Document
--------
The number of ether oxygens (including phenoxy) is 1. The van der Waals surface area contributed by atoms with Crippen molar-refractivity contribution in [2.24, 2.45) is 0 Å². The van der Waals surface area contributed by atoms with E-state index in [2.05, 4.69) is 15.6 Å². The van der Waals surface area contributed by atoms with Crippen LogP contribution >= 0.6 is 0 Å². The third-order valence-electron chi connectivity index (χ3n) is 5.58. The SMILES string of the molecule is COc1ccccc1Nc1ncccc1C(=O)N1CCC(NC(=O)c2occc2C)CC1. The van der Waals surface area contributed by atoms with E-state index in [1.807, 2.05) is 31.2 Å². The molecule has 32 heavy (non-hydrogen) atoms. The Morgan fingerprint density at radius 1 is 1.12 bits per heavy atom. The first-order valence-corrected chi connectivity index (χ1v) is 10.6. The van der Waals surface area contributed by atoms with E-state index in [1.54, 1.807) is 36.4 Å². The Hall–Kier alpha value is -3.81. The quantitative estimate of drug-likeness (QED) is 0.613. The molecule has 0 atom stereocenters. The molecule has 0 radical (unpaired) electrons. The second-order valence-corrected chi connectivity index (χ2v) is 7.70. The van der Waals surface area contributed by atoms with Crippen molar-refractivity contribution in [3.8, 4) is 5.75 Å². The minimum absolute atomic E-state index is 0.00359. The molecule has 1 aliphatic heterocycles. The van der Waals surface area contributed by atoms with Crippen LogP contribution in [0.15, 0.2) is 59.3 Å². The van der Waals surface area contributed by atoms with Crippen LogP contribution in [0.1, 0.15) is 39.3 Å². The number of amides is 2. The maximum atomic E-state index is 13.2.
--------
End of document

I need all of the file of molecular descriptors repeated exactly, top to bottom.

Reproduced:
The number of ether oxygens (including phenoxy) is 1. The van der Waals surface area contributed by atoms with Crippen molar-refractivity contribution in [2.24, 2.45) is 0 Å². The van der Waals surface area contributed by atoms with E-state index in [2.05, 4.69) is 15.6 Å². The van der Waals surface area contributed by atoms with Crippen LogP contribution >= 0.6 is 0 Å². The third-order valence-electron chi connectivity index (χ3n) is 5.58. The SMILES string of the molecule is COc1ccccc1Nc1ncccc1C(=O)N1CCC(NC(=O)c2occc2C)CC1. The van der Waals surface area contributed by atoms with E-state index in [1.807, 2.05) is 31.2 Å². The molecule has 32 heavy (non-hydrogen) atoms. The Morgan fingerprint density at radius 1 is 1.12 bits per heavy atom. The first-order valence-corrected chi connectivity index (χ1v) is 10.6. The van der Waals surface area contributed by atoms with E-state index in [1.54, 1.807) is 36.4 Å². The Hall–Kier alpha value is -3.81. The quantitative estimate of drug-likeness (QED) is 0.613. The molecule has 0 atom stereocenters. The molecule has 0 radical (unpaired) electrons. The second-order valence-corrected chi connectivity index (χ2v) is 7.70. The van der Waals surface area contributed by atoms with Crippen molar-refractivity contribution in [3.8, 4) is 5.75 Å². The minimum absolute atomic E-state index is 0.00359. The molecule has 1 aliphatic heterocycles. The van der Waals surface area contributed by atoms with Crippen LogP contribution in [0.15, 0.2) is 59.3 Å². The van der Waals surface area contributed by atoms with Crippen LogP contribution in [0.1, 0.15) is 39.3 Å². The number of amides is 2. The maximum atomic E-state index is 13.2.